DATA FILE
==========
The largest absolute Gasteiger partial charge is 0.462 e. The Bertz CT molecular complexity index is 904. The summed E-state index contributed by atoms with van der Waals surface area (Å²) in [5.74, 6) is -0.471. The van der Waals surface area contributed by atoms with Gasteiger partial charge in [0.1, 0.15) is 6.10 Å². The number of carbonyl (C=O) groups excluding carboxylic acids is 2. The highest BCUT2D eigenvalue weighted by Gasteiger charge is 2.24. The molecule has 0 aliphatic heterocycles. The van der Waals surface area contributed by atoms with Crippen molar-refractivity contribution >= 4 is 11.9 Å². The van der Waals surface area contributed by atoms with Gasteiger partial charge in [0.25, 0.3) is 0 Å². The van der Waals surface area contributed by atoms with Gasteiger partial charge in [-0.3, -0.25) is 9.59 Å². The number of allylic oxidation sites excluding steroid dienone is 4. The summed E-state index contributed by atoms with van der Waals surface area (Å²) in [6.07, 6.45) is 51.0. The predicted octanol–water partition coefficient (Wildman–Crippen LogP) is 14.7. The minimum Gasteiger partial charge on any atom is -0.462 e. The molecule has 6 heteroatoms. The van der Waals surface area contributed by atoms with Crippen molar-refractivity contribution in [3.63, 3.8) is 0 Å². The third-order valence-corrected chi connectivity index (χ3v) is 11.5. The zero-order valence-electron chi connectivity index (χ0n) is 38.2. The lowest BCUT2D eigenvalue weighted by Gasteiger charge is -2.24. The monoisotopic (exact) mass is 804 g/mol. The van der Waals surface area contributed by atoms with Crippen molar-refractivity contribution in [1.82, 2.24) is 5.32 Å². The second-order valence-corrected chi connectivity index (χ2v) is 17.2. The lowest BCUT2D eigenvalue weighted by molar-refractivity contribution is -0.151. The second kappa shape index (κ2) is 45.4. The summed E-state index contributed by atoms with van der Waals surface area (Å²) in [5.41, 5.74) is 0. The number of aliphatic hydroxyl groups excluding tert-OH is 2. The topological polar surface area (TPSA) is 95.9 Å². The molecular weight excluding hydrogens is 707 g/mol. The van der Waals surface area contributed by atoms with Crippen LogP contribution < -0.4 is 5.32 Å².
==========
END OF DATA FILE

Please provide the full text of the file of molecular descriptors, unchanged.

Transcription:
The largest absolute Gasteiger partial charge is 0.462 e. The Bertz CT molecular complexity index is 904. The summed E-state index contributed by atoms with van der Waals surface area (Å²) in [5.74, 6) is -0.471. The van der Waals surface area contributed by atoms with Gasteiger partial charge in [0.1, 0.15) is 6.10 Å². The number of carbonyl (C=O) groups excluding carboxylic acids is 2. The highest BCUT2D eigenvalue weighted by Gasteiger charge is 2.24. The molecule has 0 aliphatic heterocycles. The van der Waals surface area contributed by atoms with Crippen molar-refractivity contribution >= 4 is 11.9 Å². The van der Waals surface area contributed by atoms with Gasteiger partial charge in [0.25, 0.3) is 0 Å². The van der Waals surface area contributed by atoms with Gasteiger partial charge in [-0.3, -0.25) is 9.59 Å². The number of allylic oxidation sites excluding steroid dienone is 4. The summed E-state index contributed by atoms with van der Waals surface area (Å²) in [6.07, 6.45) is 51.0. The predicted octanol–water partition coefficient (Wildman–Crippen LogP) is 14.7. The minimum Gasteiger partial charge on any atom is -0.462 e. The molecule has 6 heteroatoms. The van der Waals surface area contributed by atoms with Crippen molar-refractivity contribution in [3.63, 3.8) is 0 Å². The third-order valence-corrected chi connectivity index (χ3v) is 11.5. The zero-order valence-electron chi connectivity index (χ0n) is 38.2. The lowest BCUT2D eigenvalue weighted by Gasteiger charge is -2.24. The monoisotopic (exact) mass is 804 g/mol. The van der Waals surface area contributed by atoms with Crippen molar-refractivity contribution in [1.82, 2.24) is 5.32 Å². The second-order valence-corrected chi connectivity index (χ2v) is 17.2. The lowest BCUT2D eigenvalue weighted by molar-refractivity contribution is -0.151. The second kappa shape index (κ2) is 45.4. The summed E-state index contributed by atoms with van der Waals surface area (Å²) in [5.41, 5.74) is 0. The number of aliphatic hydroxyl groups excluding tert-OH is 2. The topological polar surface area (TPSA) is 95.9 Å². The molecular weight excluding hydrogens is 707 g/mol. The van der Waals surface area contributed by atoms with Crippen LogP contribution < -0.4 is 5.32 Å².